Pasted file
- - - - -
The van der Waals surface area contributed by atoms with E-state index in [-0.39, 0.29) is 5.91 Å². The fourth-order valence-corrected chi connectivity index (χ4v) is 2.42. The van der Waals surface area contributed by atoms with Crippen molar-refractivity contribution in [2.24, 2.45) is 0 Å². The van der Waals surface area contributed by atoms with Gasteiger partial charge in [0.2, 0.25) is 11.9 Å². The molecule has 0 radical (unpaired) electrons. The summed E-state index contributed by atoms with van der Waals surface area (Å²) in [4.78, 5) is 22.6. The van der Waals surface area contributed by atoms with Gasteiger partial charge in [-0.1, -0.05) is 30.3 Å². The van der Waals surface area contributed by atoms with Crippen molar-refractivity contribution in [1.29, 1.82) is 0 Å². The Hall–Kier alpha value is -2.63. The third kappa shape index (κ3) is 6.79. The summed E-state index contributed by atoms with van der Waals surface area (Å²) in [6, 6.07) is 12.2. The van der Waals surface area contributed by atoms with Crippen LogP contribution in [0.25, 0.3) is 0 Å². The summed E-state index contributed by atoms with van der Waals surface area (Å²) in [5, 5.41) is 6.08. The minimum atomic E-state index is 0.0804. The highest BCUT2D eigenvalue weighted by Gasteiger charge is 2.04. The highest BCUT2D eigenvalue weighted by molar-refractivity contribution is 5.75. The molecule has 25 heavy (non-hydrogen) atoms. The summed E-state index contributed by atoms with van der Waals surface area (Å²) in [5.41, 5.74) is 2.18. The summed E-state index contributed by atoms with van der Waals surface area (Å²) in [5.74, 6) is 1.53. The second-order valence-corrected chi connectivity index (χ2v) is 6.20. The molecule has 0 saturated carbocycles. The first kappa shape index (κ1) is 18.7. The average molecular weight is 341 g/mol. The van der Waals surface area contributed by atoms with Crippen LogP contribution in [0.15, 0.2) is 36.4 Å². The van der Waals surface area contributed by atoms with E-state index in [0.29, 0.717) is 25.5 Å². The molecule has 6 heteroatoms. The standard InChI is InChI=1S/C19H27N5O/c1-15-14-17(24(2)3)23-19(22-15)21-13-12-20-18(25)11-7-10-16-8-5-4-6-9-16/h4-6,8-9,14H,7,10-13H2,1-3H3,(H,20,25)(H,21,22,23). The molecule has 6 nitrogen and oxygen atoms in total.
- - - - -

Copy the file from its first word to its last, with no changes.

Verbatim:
The van der Waals surface area contributed by atoms with E-state index in [-0.39, 0.29) is 5.91 Å². The fourth-order valence-corrected chi connectivity index (χ4v) is 2.42. The van der Waals surface area contributed by atoms with Crippen molar-refractivity contribution in [2.24, 2.45) is 0 Å². The van der Waals surface area contributed by atoms with Gasteiger partial charge in [0.2, 0.25) is 11.9 Å². The molecule has 0 radical (unpaired) electrons. The summed E-state index contributed by atoms with van der Waals surface area (Å²) in [4.78, 5) is 22.6. The van der Waals surface area contributed by atoms with Gasteiger partial charge in [-0.1, -0.05) is 30.3 Å². The van der Waals surface area contributed by atoms with Crippen molar-refractivity contribution in [1.29, 1.82) is 0 Å². The Hall–Kier alpha value is -2.63. The third kappa shape index (κ3) is 6.79. The summed E-state index contributed by atoms with van der Waals surface area (Å²) in [6, 6.07) is 12.2. The van der Waals surface area contributed by atoms with Crippen LogP contribution in [0.25, 0.3) is 0 Å². The summed E-state index contributed by atoms with van der Waals surface area (Å²) in [5, 5.41) is 6.08. The minimum atomic E-state index is 0.0804. The highest BCUT2D eigenvalue weighted by Gasteiger charge is 2.04. The highest BCUT2D eigenvalue weighted by molar-refractivity contribution is 5.75. The molecule has 25 heavy (non-hydrogen) atoms. The summed E-state index contributed by atoms with van der Waals surface area (Å²) in [5.41, 5.74) is 2.18. The summed E-state index contributed by atoms with van der Waals surface area (Å²) in [5.74, 6) is 1.53. The second-order valence-corrected chi connectivity index (χ2v) is 6.20. The molecule has 0 saturated carbocycles. The first kappa shape index (κ1) is 18.7. The average molecular weight is 341 g/mol. The van der Waals surface area contributed by atoms with Crippen LogP contribution in [0.15, 0.2) is 36.4 Å². The van der Waals surface area contributed by atoms with E-state index in [0.29, 0.717) is 25.5 Å². The molecule has 6 heteroatoms. The standard InChI is InChI=1S/C19H27N5O/c1-15-14-17(24(2)3)23-19(22-15)21-13-12-20-18(25)11-7-10-16-8-5-4-6-9-16/h4-6,8-9,14H,7,10-13H2,1-3H3,(H,20,25)(H,21,22,23). The molecule has 6 nitrogen and oxygen atoms in total.